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Wax worms are the larval stage of the wax moth, and they can cause a lot of damage to a beehive. The worms eat through the wax in the combs of the beehive, and if not exterminated, they will eventually chew through the wood that surrounds the comb. If the damage to the hive is extensive, it can destroy the entire bee colony. Because wax worms cannot live in cold weather, the most effective way to get rid of them is by freezing them.
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Identify and remove any infested hive frames from the hive. Infested frames are identifiable by the presence of the wax worms — which are white with brown, round heads, holes in the wax part of the hive frame or webbing on the surface of the wax or wood part of the frame. Dark fecal matter is also a sign of wax worms.
Insert the infested hive frames into a plastic bag and place them in a freezer. The freezer temperature should be at or below 20 degrees Fahrenheit. Wax worms will die after five hours, but it's best to leave the infested frames in the freezer for at least two days, according to Brushy Mountain Bee Farm.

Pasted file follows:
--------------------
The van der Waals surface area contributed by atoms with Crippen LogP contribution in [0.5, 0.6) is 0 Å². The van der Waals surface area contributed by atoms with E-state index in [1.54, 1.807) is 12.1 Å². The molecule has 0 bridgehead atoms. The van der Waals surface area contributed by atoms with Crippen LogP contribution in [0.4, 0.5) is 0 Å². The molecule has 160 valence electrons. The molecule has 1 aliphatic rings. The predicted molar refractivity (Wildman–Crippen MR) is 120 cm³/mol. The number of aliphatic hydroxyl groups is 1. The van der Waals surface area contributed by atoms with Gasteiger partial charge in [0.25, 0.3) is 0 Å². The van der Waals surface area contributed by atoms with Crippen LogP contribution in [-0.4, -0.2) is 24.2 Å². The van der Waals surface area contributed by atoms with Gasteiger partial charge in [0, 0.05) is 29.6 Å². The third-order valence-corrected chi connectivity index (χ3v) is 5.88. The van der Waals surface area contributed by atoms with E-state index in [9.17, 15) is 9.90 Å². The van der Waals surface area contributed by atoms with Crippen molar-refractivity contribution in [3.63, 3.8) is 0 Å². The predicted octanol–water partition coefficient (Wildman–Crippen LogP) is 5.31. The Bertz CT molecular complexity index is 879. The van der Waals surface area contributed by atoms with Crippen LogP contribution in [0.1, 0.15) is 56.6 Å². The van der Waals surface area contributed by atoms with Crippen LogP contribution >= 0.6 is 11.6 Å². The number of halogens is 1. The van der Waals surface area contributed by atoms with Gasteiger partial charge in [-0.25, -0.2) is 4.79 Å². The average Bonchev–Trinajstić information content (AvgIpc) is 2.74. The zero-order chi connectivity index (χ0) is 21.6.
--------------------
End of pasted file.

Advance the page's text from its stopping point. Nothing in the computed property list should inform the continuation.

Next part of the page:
Remove the hive frames from the freezer. Use a putty knife to scrape away fecal matter and combs with holes in them. Put on a pair of rubber gloves and remove any remaining wax worms or webbing with your fingers.
Place the hive frames back into the hive after inspecting the hive for any further infestation.
The most effective way to prevent a wax worm infestation is by keeping your hive strong and healthy. Inspect your hive regularly and remove sparsely populated frames and combine weaker hives with stronger ones to ensure they are properly protected.
Solomon Branch specializes in nutrition, health, acupuncture, herbal medicine and integrative medicine. He has a B.A. in English from George Mason University, as well as a master's degree in traditional Chinese medicine.